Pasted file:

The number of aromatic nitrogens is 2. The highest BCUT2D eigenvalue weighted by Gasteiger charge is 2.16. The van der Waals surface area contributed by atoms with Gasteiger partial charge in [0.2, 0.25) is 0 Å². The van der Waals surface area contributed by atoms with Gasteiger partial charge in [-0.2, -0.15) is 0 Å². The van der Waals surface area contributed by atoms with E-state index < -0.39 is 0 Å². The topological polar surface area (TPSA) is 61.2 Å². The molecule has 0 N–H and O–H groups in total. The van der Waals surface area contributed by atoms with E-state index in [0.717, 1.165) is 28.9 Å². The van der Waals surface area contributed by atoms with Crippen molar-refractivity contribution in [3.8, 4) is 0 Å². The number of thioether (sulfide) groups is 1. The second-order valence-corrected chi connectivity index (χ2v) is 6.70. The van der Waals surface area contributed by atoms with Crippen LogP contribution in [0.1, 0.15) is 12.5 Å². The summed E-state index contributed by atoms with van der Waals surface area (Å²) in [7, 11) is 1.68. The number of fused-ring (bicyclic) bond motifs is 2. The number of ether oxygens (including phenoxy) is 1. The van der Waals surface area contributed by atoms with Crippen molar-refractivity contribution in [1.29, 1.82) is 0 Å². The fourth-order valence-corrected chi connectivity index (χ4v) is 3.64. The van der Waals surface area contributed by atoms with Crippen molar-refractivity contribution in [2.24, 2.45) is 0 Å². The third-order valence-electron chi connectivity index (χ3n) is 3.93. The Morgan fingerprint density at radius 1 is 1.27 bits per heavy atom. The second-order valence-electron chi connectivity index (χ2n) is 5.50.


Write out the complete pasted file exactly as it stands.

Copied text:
The number of aromatic nitrogens is 2. The highest BCUT2D eigenvalue weighted by Gasteiger charge is 2.16. The van der Waals surface area contributed by atoms with Gasteiger partial charge in [0.2, 0.25) is 0 Å². The van der Waals surface area contributed by atoms with Gasteiger partial charge in [-0.2, -0.15) is 0 Å². The van der Waals surface area contributed by atoms with E-state index < -0.39 is 0 Å². The topological polar surface area (TPSA) is 61.2 Å². The molecule has 0 N–H and O–H groups in total. The van der Waals surface area contributed by atoms with E-state index in [0.717, 1.165) is 28.9 Å². The van der Waals surface area contributed by atoms with Crippen molar-refractivity contribution in [3.8, 4) is 0 Å². The number of thioether (sulfide) groups is 1. The second-order valence-corrected chi connectivity index (χ2v) is 6.70. The van der Waals surface area contributed by atoms with Crippen LogP contribution in [0.1, 0.15) is 12.5 Å². The summed E-state index contributed by atoms with van der Waals surface area (Å²) in [7, 11) is 1.68. The number of fused-ring (bicyclic) bond motifs is 2. The number of ether oxygens (including phenoxy) is 1. The van der Waals surface area contributed by atoms with Crippen molar-refractivity contribution in [1.29, 1.82) is 0 Å². The fourth-order valence-corrected chi connectivity index (χ4v) is 3.64. The van der Waals surface area contributed by atoms with Crippen molar-refractivity contribution in [2.24, 2.45) is 0 Å². The third-order valence-electron chi connectivity index (χ3n) is 3.93. The Morgan fingerprint density at radius 1 is 1.27 bits per heavy atom. The second-order valence-electron chi connectivity index (χ2n) is 5.50.